2017 No.22

Tasty Japan: Time to Eat!Tasty Japan: Time to Eat!


The Delectable Wagyu Treat

Photos: Kohara Takahiro
Cooperation: Ningyocho IMAHAN Ueno Hirokoji Restaurant

Remove the meat from the pot before it is overcooked. Dipping the meat in a bowl of beaten raw egg is popular in Japan, though the meat is delicious undipped, as well.

Chef Aoki Katsutoshi explains, “It is important for the beef to be fresh, as well. We prepare the beef not in advance, but just before serving it to our customers.”

In rankings of the best dishes in Japanese cuisine, sukiyaki inevitably comes in either first or second. Although some variations are made with pork, chicken or fish, traditional sukiyaki features loin or round beef sliced into thin strips. The chance to indulge the taste buds with the sumptuous flavors of wagyu beef is the secret to the dish’s popularity in Japan.

Sukiyaki is a one-pot meal eaten from an iron pot as it cooks over a burner on the table, but the style of preparation differs depending on the region. In Japan’s eastern Kanto region, a seasoned broth called warishita is prepared first, while in the western Kansai region, the beef is first boiled then simmered in sugar and soy sauce. Wherever you are in Japan, preparing the main ingredient, the beef, is the crucial first step. Once the beef slices are cooked to preference, they are lightly dipped in beaten raw egg before they are eaten. Vegetables and tofu (bean curd) are placed in the pot after the broth has been infused with the fat from the cooked beef, soaking up the fat and broth, for an even more exquisite taste.

Some say the difference in how people eat sukiyaki comes down to a difference in how sukiyaki originated in the two regions. Kansai-style sukiyaki began as a dish cooked in the field using a spade (suki) to hold wild fowl and animal meat as it roasted (yaki) over a fire. By contrast, Kantostyle sukiyaki is thought to have been brought in through Yokohama as gyunabe (beef pot) after Japan opened its doors to the rest of the world at the end of the Edo period (mid-19th century). However it originated, beef was not a common part of the diet for most Japanese people until after the Meiji period (a period of Westernization that began in the late 19th century), and the beef sukiyaki known and loved today was not seen until the end of the Taisho period (beginning of the 20th century).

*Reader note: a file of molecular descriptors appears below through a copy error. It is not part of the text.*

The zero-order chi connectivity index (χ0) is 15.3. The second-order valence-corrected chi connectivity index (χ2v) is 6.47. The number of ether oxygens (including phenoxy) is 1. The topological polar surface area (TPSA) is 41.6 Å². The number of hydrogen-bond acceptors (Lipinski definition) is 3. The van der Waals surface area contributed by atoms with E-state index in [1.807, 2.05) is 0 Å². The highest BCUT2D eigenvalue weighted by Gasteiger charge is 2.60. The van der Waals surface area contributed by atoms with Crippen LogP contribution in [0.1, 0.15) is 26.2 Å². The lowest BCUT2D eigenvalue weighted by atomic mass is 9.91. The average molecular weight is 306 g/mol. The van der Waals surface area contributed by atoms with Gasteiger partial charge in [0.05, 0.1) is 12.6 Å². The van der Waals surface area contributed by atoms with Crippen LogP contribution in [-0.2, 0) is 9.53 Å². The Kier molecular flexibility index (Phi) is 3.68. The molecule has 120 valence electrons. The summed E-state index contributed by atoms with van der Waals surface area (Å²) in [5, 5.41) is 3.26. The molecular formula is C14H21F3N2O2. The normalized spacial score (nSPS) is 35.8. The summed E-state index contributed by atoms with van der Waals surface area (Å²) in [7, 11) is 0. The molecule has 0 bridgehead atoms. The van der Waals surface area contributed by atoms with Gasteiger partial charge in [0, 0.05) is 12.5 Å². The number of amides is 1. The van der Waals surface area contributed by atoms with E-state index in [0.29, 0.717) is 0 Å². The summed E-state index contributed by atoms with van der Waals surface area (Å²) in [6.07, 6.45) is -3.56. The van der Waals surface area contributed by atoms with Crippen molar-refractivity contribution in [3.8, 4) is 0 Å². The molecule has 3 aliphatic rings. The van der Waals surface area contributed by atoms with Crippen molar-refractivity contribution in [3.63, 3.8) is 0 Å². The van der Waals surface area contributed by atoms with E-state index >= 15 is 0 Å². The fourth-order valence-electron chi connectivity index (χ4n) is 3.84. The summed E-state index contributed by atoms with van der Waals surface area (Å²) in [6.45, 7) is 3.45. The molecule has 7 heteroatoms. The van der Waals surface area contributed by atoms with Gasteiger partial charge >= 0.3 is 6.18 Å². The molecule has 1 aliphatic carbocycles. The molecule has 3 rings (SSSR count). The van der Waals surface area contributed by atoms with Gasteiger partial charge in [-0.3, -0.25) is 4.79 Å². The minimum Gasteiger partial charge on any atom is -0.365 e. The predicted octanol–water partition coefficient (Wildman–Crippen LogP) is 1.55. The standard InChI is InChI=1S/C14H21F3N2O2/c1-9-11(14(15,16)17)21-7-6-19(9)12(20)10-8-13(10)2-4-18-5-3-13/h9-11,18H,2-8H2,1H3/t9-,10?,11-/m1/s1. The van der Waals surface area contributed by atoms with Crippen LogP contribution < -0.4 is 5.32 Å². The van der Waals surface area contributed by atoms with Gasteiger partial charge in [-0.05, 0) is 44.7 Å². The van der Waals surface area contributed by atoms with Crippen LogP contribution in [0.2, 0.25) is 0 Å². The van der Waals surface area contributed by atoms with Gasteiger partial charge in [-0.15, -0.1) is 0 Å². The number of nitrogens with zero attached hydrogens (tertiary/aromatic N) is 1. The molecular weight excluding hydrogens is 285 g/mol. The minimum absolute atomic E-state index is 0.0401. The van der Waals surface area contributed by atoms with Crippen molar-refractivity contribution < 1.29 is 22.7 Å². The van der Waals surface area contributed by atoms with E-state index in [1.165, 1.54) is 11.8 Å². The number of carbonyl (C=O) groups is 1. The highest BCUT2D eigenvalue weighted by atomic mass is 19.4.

After a history of almost 150 years, sukiyaki still reigns supreme among lovers of Japanese cuisine thanks to Japan’s cattle farmers, who have worked hard to deliver the most delicious wagyu beef to the table. Sukiyaki is a sophisticated way of bringing out the best of Japanese beef’s rich taste.

To make sukiyaki

  1. Pour warishita, a seasoned broth made with soy sauce, sugar, soup stock, etc., into an iron pot. Bring the warishita to a boil and add beef slices.
  2. Cook beef to preferred taste and remove. Add vegetables such as green onions, shiitake mushrooms, shirataki noodles, tofu and other ingredients.
  3. Allow to simmer before adding more beef slices. Eat as ingredients are ready, adding more ingredients as space allows.

The popularity of a sukiyaki restaurant is determined by the quality of the wagyu it serves. Top-grade sirloin is preferred by connoisseurs. The photograph shows the serving for two people.

Vegetable ingredients are added to one side of the pot, and the remaining space is filled with additional beef. Warishita broth is added to the pot with each addition of beef.